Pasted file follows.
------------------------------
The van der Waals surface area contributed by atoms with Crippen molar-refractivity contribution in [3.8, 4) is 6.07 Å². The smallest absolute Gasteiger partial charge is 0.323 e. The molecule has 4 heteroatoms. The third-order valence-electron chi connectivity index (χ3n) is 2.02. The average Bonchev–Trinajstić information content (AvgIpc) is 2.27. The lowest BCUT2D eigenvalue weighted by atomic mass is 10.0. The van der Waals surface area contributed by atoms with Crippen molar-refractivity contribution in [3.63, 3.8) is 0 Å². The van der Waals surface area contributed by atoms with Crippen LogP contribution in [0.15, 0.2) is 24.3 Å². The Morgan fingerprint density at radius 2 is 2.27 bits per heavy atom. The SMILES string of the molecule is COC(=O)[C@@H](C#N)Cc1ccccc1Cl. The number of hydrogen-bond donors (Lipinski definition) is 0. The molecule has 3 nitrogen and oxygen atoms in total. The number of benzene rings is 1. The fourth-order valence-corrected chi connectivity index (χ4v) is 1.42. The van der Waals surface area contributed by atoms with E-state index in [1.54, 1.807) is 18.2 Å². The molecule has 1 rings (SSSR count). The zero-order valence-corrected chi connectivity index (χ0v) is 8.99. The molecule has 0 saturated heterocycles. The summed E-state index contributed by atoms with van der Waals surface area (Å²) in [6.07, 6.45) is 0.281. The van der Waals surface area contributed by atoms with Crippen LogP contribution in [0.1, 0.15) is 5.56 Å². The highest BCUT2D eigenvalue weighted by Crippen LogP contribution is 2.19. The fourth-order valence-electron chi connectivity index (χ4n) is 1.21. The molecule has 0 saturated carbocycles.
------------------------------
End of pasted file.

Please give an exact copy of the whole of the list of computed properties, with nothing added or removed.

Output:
The van der Waals surface area contributed by atoms with Crippen molar-refractivity contribution in [3.8, 4) is 6.07 Å². The smallest absolute Gasteiger partial charge is 0.323 e. The molecule has 4 heteroatoms. The third-order valence-electron chi connectivity index (χ3n) is 2.02. The average Bonchev–Trinajstić information content (AvgIpc) is 2.27. The lowest BCUT2D eigenvalue weighted by atomic mass is 10.0. The van der Waals surface area contributed by atoms with Crippen molar-refractivity contribution in [3.63, 3.8) is 0 Å². The van der Waals surface area contributed by atoms with Crippen LogP contribution in [0.15, 0.2) is 24.3 Å². The Morgan fingerprint density at radius 2 is 2.27 bits per heavy atom. The SMILES string of the molecule is COC(=O)[C@@H](C#N)Cc1ccccc1Cl. The number of hydrogen-bond donors (Lipinski definition) is 0. The molecule has 3 nitrogen and oxygen atoms in total. The number of benzene rings is 1. The fourth-order valence-corrected chi connectivity index (χ4v) is 1.42. The van der Waals surface area contributed by atoms with E-state index in [1.54, 1.807) is 18.2 Å². The molecule has 1 rings (SSSR count). The zero-order valence-corrected chi connectivity index (χ0v) is 8.99. The molecule has 0 saturated heterocycles. The summed E-state index contributed by atoms with van der Waals surface area (Å²) in [6.07, 6.45) is 0.281. The van der Waals surface area contributed by atoms with Crippen LogP contribution in [0.1, 0.15) is 5.56 Å². The highest BCUT2D eigenvalue weighted by Crippen LogP contribution is 2.19. The fourth-order valence-electron chi connectivity index (χ4n) is 1.21. The molecule has 0 saturated carbocycles.